My blog didn’t change the world, or gather as many readers as a New York Times article, but I have my faithful followers and it’s been a great ride. A lot of interesting people found me and reached out to me with compelling comments and for that I am truly thankful.




October 31, 2017 – A recent CBS poll states that 48 percent of Americans say they believe in ghosts. So, if there are such things as ghosts, there must be haunted houses. After all, ghosts have to live/haunt somewhere.

If you’re among the 52 percent who believe ghosts are a bunch of hogwash, you may be interested to know that the United States government at one time kept track of haunted houses. There are more than 25 legendary haunted houses in the country, according to the U.S. Department of Commerce.

In the spirit of Halloween, let’s visit a few:

Close to my home, in New Hope, Pa., there is a striking list of haunts. New Hope claims to be one of the most haunted towns in the country, and with a history dating back about 500 years, that’s not surprising.

The Logan Inn located on the main road through New Hope is said to have four ghosts. Room #6 is the most requested by ghost hunters who spend a night hoping to experience the super natural. Many guests claimed to have seen a man’s reflection in the bathroom mirror, only to have it disappear when they turn around, and others say two ghostly children have greeted them. A Revolutionary War soldier has been spotted walking the halls and in the bar, and in the hall a portrait of a Colonial woman, who was famous for wearing lavender perfume, hangs for all to see. Many have claimed to smell the scent when they pass her by.

A little further south, in Washington DC, the most famous house in America, the White House, has a reputation for being one of the most haunted houses in the country. Among those who believe are former President Harry Truman, Kennedy’s Press Secretary James Haggerty, former First Lady Hillary Clinton, and the late Maureen Reagan, daughter of President Ronald Reagan. All have claimed to come in contact with a past resident of the home from Abraham Lincoln to Dolly Madison, and William Henry Harrison to Abigail Adams.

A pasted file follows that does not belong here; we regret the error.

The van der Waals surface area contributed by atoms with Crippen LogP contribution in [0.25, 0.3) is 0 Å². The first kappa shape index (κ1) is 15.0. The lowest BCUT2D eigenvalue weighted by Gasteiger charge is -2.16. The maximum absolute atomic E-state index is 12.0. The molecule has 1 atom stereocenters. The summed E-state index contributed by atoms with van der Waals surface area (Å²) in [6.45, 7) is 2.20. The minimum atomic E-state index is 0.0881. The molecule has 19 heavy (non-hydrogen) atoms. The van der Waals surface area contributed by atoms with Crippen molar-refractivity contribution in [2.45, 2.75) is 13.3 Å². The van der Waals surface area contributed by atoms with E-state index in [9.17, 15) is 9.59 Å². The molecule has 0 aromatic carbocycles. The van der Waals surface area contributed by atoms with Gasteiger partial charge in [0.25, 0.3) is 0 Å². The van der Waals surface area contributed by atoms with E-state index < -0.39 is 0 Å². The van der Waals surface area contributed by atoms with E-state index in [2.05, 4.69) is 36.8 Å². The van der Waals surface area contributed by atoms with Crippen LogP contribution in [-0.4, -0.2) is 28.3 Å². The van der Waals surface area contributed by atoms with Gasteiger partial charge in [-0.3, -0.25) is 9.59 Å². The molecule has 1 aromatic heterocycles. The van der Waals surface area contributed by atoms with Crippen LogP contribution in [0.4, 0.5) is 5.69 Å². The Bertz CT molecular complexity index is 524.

Winston Churchill also claimed Abraham Lincoln visited him when he spent the night in the Lincoln Bedroom. Upon Churchill’s next visit, the English leader refused to spend the night in the White House altogether.

Across the Potomac River from Washington, Virginia’s list of haunted houses is just as impressive. The small town of Fredericksburg alone has eight famous haunts. One is Kenmore, where Col. Fielding Lewis, who organized Virginia’s Militia, is spotted reading a newspaper. Another Belle Grove, once a wealthy plantation where a young woman who was murdered still roams. In Colonial Williamsburg, a woman named Lady Skipwith haunts Wyth House, and in Alexandria, the ghost of William Ramsay, the city’s first mayor, has been spotted in the upper windows of his old home. Also in Alexandria, the home of Harry Lee, a Revolutionary War hero and the father of Robert E. Lee, the commander of the Confederate forces during the Civil War, is haunted by a little boy. Locals believe the boyhood spirit is Robert.

Happy Halloween!